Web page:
The attention of trademark owners and practitioners should be focused on the bona fide intent to use a mark and on the importance of maintaining documentation of such intent and of actual use for each of the goods and services claimed in an application or registration.
In the U.S., a trademark applicant must declare its bona fide intent to use a mark when filing an application based either on intent to use or on a foreign registration, whether under Section 44(e) or the Madrid Protocol. Applications that claim goods and services more broadly than the bona fide intent to use the mark in the U.S. supports are vulnerable to attack.1 All registrants must periodically attest to continued use of all goods and services claimed in a registration or delete those not still in use. Despite these requirements, it is not uncommon to find applications claiming broad categories of goods and services that likely include some that the applicant has no intention of offering in the U.S.
Recent developments make this not-uncommon practice even riskier. The U.S. Patent and Trademark Office (PTO) recently announced a two-year pilot program that will require 500 randomly selected registrants filing affidavits of use, to provide specific evidence of continued use for two additional goods/services (of the PTO’s choosing) from each class covered by the registration. If the registrant deletes the goods/services in question, the PTO may apply the requirement to other claimed goods and services. The purpose of this pilot is both exploratory – to see how accurate the Registers are – and cautionary – to discourage overly zealous claims of use.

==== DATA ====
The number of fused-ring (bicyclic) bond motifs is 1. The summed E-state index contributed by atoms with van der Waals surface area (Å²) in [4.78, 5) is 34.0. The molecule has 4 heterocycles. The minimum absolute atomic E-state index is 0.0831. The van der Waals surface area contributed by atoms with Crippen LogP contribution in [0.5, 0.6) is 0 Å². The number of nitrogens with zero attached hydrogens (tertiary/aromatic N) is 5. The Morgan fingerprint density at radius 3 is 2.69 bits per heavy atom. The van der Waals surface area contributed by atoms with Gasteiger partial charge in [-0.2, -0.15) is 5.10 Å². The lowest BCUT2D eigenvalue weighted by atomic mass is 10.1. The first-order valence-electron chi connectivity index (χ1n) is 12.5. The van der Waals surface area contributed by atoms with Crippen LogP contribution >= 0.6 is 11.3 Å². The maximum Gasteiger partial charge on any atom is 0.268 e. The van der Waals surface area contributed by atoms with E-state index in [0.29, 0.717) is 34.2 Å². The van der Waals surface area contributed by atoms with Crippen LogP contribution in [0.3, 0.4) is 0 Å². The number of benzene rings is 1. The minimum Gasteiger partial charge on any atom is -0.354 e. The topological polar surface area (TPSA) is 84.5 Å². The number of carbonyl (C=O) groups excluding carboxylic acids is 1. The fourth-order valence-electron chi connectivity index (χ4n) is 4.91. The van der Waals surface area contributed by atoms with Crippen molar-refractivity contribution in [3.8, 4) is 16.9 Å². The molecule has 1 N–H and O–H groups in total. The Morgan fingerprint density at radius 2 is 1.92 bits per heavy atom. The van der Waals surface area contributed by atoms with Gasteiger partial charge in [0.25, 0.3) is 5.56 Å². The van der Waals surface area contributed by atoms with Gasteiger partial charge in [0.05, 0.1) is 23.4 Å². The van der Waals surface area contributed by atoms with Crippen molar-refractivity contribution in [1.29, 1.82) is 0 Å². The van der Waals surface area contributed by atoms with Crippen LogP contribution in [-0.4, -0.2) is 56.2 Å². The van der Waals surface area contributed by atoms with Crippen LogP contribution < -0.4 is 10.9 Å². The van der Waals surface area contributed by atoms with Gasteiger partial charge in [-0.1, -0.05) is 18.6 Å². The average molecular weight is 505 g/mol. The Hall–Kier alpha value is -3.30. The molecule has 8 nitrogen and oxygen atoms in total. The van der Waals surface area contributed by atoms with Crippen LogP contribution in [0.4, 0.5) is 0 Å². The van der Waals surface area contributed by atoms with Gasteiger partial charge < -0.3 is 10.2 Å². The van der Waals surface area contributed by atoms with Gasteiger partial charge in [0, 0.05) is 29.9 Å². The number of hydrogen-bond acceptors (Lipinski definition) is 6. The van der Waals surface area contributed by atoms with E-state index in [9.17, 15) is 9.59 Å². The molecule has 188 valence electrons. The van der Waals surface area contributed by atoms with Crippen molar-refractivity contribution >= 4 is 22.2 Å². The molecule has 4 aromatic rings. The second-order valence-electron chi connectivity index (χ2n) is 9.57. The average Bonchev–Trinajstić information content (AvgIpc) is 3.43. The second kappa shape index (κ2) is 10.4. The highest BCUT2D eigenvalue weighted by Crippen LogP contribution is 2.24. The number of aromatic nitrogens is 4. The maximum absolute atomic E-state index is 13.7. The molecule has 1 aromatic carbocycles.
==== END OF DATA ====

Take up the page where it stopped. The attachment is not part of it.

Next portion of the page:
A dispute between Nike Inc. and Bauer Bros. LLC with respect to the "DON’T TREAD ON ME" mark used with clothing highlights the importance of maintaining proof of both initial and current use. Bauer claimed ownership of a registration for "DON’T TREAD ON ME" with a first use date in 2004 that predated Nike’s adoption of the mark. Bauer brought suit against Nike, alleging unfair competition and trademark infringement. Nike counterclaimed, based on fraud. Bauer was not, however, able to provide any documentary evidence supporting its claim that it began selling shirts bearing the mark in 2004 and admitted to listing an array of apparel in its application wider than its actual use supported. The U.S. District Court for the Southern District of California found that Bauer was not the senior user, declared Bauer’s registration void ab initio, and denied Bauer’s motion 1 See the report in our January 2012 IP newsletter ("Bona Fide Intent to Use a Mark Remains a Substantive, Enforceable Requirement") for summary judgment as to fraud, saying that there was sufficient evidence to support an inference of fraud.2
These developments demonstrate the importance of preserving evidence of the initial use of a mark and of its continued use, for each of the claimed goods and services in a registration.